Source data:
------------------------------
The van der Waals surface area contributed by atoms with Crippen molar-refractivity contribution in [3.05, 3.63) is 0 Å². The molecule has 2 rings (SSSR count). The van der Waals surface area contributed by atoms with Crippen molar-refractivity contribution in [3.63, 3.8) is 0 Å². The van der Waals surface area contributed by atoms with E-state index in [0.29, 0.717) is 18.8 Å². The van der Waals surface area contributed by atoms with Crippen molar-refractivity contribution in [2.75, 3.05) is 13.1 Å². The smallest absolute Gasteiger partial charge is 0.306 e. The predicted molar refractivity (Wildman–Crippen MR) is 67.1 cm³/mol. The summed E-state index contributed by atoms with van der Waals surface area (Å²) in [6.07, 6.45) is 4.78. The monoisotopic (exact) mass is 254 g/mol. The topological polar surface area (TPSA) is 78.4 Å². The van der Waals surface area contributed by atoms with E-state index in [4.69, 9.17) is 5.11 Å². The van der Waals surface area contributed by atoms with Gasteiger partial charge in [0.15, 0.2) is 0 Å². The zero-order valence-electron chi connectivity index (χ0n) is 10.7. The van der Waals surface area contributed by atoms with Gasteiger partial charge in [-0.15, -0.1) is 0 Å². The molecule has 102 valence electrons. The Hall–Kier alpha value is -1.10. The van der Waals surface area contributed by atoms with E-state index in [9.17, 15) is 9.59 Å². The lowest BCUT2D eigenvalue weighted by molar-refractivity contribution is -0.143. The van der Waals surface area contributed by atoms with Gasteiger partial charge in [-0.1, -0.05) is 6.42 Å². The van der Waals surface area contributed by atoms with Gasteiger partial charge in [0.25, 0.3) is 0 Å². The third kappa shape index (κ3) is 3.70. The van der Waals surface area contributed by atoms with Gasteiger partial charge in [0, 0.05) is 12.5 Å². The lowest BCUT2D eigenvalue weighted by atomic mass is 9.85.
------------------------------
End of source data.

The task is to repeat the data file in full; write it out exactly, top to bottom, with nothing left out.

The van der Waals surface area contributed by atoms with Crippen molar-refractivity contribution in [3.05, 3.63) is 0 Å². The molecule has 2 rings (SSSR count). The van der Waals surface area contributed by atoms with Crippen molar-refractivity contribution in [3.63, 3.8) is 0 Å². The van der Waals surface area contributed by atoms with E-state index in [0.29, 0.717) is 18.8 Å². The van der Waals surface area contributed by atoms with Crippen molar-refractivity contribution in [2.75, 3.05) is 13.1 Å². The smallest absolute Gasteiger partial charge is 0.306 e. The predicted molar refractivity (Wildman–Crippen MR) is 67.1 cm³/mol. The summed E-state index contributed by atoms with van der Waals surface area (Å²) in [6.07, 6.45) is 4.78. The monoisotopic (exact) mass is 254 g/mol. The topological polar surface area (TPSA) is 78.4 Å². The van der Waals surface area contributed by atoms with E-state index in [4.69, 9.17) is 5.11 Å². The van der Waals surface area contributed by atoms with Gasteiger partial charge in [0.15, 0.2) is 0 Å². The zero-order valence-electron chi connectivity index (χ0n) is 10.7. The van der Waals surface area contributed by atoms with Gasteiger partial charge in [-0.15, -0.1) is 0 Å². The molecule has 102 valence electrons. The Hall–Kier alpha value is -1.10. The van der Waals surface area contributed by atoms with E-state index in [9.17, 15) is 9.59 Å². The lowest BCUT2D eigenvalue weighted by molar-refractivity contribution is -0.143. The van der Waals surface area contributed by atoms with Gasteiger partial charge in [-0.1, -0.05) is 6.42 Å². The van der Waals surface area contributed by atoms with Gasteiger partial charge in [0.25, 0.3) is 0 Å². The third kappa shape index (κ3) is 3.70. The van der Waals surface area contributed by atoms with Gasteiger partial charge in [0, 0.05) is 12.5 Å². The lowest BCUT2D eigenvalue weighted by atomic mass is 9.85.